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Osteoporosis: Coping With Chronic Pain

Part 1 of 2 - Osteoporosis and Pain


Updated June 30, 2014

Osteoporosis often causes very painful fractures, which can take many months to heal. In many cases, the pain starts to go away as the fracture heals. Most new fractures heal in approximately 3 months. Pain that continues after that is generally considered chronic pain.

One cause of chronic pain is vertebral fractures. When a vertebra breaks, some people have no pain, while others have intense pain and muscle spasms that last long after the fracture has healed.

What Is Pain?

Pain is the body’s way of responding to an injury. When a bone breaks, nerves send pain messages through the spinal cord to the brain, where they are interpreted. Your response to pain is determined by many factors, including your emotional outlook. For example, depression seems to increase pain perception and decrease abilities to cope with it. Often, treating the depression treats the pain as well.

Chronic pain is pain that lasts beyond the expected time for healing and interferes with normal life. The injury has healed, but the pain continues. The pain message may be triggered by:

  • muscle tension
  • stiffness
  • weakness
  • spasms

See Your Doctor

Whatever the cause of chronic pain, feelings of frustration, anger, and fear can make the pain more intense. Chronic pain can affect all areas of your life and should be taken seriously.

If you have chronic pain and need help managing it, you may wish to discuss these coping strategies with your doctor.

Coping Strategies: Physical Methods Of Pain Management

Heat / Ice

Heat in the form of warm showers or hot packs, can relieve chronic pain or stiff muscles.

Cold packs or ice packs provide pain relief by numbing the pain-sensing nerves in the affected area. Cold also helps reduce swelling and inflammation.

Depending on which feels better, apply heat or cold for 15 to 20 minutes at a time to the area where you feel the pain. To protect your skin, place a towel between your skin and the source of the cold or heat.

Transcutaneous Electrical Nerve Stimulation (TENS)

TENS units are small devices that send electrical impulses to certain parts of the body to block pain signals. Two electrodes are placed on the body where you are experiencing pain. The electrical current that is produced is very mild, but it can prevent pain messages from being transmitted to the brain. Pain relief can last for several hours. Some people may use a small, portable TENS unit that hooks onto a belt for more continuous relief.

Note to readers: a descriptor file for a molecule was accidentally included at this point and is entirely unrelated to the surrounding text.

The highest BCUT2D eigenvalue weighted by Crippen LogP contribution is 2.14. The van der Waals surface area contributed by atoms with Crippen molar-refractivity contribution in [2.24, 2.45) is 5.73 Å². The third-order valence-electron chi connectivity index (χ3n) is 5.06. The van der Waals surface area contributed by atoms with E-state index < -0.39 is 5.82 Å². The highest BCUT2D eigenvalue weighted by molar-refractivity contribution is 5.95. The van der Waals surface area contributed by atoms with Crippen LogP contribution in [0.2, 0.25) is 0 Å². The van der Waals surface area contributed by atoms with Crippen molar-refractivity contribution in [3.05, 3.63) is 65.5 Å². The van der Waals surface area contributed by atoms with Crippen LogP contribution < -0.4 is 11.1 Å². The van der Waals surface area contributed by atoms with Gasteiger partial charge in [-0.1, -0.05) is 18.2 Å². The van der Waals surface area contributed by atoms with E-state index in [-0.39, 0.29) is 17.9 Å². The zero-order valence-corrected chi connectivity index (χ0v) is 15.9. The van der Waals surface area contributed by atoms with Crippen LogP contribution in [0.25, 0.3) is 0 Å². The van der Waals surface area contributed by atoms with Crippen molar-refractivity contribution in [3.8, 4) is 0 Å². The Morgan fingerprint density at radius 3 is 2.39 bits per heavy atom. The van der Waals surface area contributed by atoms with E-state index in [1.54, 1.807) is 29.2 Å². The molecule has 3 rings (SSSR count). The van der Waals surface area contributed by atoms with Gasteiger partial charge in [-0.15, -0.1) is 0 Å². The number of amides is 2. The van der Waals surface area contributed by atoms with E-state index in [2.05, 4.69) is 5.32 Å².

TENS units should only be used under the supervision of a physician or physical therapist. They can be purchased or rented from hospital supply or surgical supply houses; however, a prescription is necessary for insurance reimbursement.

Braces / Supports

Spinal supports or braces reduce pain and inflammation by restricting movement. Following a vertebral fracture, a back brace or support will relieve pain and allow you to resume normal activities while the fracture heals. However, continuous use of a back support can weaken back muscles. For this reason, exercises to strengthen the muscles in the back should be started as soon as possible.


Prolonged inactivity increases weakness and causes loss of muscle mass and strength. Because exercise raises the body’s level of endorphins (natural pain killers produced by the brain) it may somewhat relieve pain. A regular exercise program helps you:

  • regain strength and energy
  • relieve tension
  • increase flexibility
  • strengthen muscles
  • reduces fatigue

Physical Therapy

Physical therapists can help you reorganize your home or work environment to avoid further injuries. Physical therapists also teach proper posture and exercises to strengthen the back and abdominal muscles without injuring a weakened spine. Water therapy in a pool, for example, can improve back muscle strength and reduce pain.

Acupuncture / Acupressure

Acupuncture is the use of special needles that are inserted into the body at certain points. These needles stimulate nerve endings and cause the brain to release endorphins. It may take several acupuncture sessions before the pain is relieved.

Acupressure is direct pressure applied to areas that trigger pain. Acupressure can be self-administered after training with an instructor.

Massage Therapy

Massage therapy can be a light, slow, circular motion with the fingertips or a deep, kneading motion that moves from the center of the body outward toward the fingers or toes. Massage relieves pain, relaxes stiff muscles, and smoothes out muscle knots by increasing the blood supply to the affected area and warming it. The person doing the massage uses oil or powder so that her or his hands slide smoothly over the skin.

Massage can also include gentle pressure over the affected areas or hard pressure over trigger points in muscle knots. Note: Deep muscle massage should not be done near the spine if you have spinal osteoporosis. Light, circular massage with fingers or the palm of the hand is best in this case.

Go on to Part 2 --- Osteoporosis & Chronic Pain --->

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